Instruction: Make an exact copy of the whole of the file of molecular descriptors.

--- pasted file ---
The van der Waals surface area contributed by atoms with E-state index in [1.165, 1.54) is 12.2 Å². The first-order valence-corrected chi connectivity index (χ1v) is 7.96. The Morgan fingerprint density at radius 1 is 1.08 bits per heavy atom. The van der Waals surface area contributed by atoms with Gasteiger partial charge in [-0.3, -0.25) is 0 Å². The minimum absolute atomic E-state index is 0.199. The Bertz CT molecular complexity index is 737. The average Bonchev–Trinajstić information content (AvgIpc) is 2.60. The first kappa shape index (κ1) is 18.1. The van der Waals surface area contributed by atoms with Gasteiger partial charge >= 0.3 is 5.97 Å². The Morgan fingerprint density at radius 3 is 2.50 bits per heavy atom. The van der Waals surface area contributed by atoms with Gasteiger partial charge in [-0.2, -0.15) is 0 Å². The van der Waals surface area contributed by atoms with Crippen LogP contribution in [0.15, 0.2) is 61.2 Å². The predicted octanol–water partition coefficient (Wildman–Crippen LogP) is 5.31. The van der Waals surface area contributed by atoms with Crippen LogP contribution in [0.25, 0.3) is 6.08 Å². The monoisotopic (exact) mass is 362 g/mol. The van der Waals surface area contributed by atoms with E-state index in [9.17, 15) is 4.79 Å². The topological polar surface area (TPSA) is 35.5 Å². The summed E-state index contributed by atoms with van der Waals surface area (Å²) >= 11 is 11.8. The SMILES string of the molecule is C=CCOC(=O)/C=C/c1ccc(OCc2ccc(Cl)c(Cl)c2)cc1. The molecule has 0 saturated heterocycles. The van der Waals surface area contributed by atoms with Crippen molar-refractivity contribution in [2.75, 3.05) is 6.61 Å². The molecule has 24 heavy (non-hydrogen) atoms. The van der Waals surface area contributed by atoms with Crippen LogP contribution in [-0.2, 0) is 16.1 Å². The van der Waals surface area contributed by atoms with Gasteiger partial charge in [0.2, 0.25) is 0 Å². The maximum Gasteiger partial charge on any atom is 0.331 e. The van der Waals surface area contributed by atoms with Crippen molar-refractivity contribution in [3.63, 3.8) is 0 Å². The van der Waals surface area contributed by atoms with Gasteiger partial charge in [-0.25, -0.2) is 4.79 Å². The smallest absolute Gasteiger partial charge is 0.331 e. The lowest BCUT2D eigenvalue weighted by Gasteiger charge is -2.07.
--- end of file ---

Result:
The van der Waals surface area contributed by atoms with E-state index in [1.165, 1.54) is 12.2 Å². The first-order valence-corrected chi connectivity index (χ1v) is 7.96. The Morgan fingerprint density at radius 1 is 1.08 bits per heavy atom. The van der Waals surface area contributed by atoms with Gasteiger partial charge in [-0.3, -0.25) is 0 Å². The minimum absolute atomic E-state index is 0.199. The Bertz CT molecular complexity index is 737. The average Bonchev–Trinajstić information content (AvgIpc) is 2.60. The first kappa shape index (κ1) is 18.1. The van der Waals surface area contributed by atoms with Gasteiger partial charge >= 0.3 is 5.97 Å². The Morgan fingerprint density at radius 3 is 2.50 bits per heavy atom. The van der Waals surface area contributed by atoms with Gasteiger partial charge in [-0.2, -0.15) is 0 Å². The van der Waals surface area contributed by atoms with Crippen LogP contribution in [0.15, 0.2) is 61.2 Å². The predicted octanol–water partition coefficient (Wildman–Crippen LogP) is 5.31. The van der Waals surface area contributed by atoms with Crippen LogP contribution in [0.25, 0.3) is 6.08 Å². The monoisotopic (exact) mass is 362 g/mol. The van der Waals surface area contributed by atoms with E-state index in [9.17, 15) is 4.79 Å². The topological polar surface area (TPSA) is 35.5 Å². The summed E-state index contributed by atoms with van der Waals surface area (Å²) >= 11 is 11.8. The SMILES string of the molecule is C=CCOC(=O)/C=C/c1ccc(OCc2ccc(Cl)c(Cl)c2)cc1. The molecule has 0 saturated heterocycles. The van der Waals surface area contributed by atoms with Crippen molar-refractivity contribution in [2.75, 3.05) is 6.61 Å². The molecule has 24 heavy (non-hydrogen) atoms. The van der Waals surface area contributed by atoms with Crippen LogP contribution in [-0.2, 0) is 16.1 Å². The van der Waals surface area contributed by atoms with Gasteiger partial charge in [0.2, 0.25) is 0 Å². The maximum Gasteiger partial charge on any atom is 0.331 e. The van der Waals surface area contributed by atoms with Crippen molar-refractivity contribution in [3.63, 3.8) is 0 Å². The van der Waals surface area contributed by atoms with Gasteiger partial charge in [-0.25, -0.2) is 4.79 Å². The smallest absolute Gasteiger partial charge is 0.331 e. The lowest BCUT2D eigenvalue weighted by Gasteiger charge is -2.07.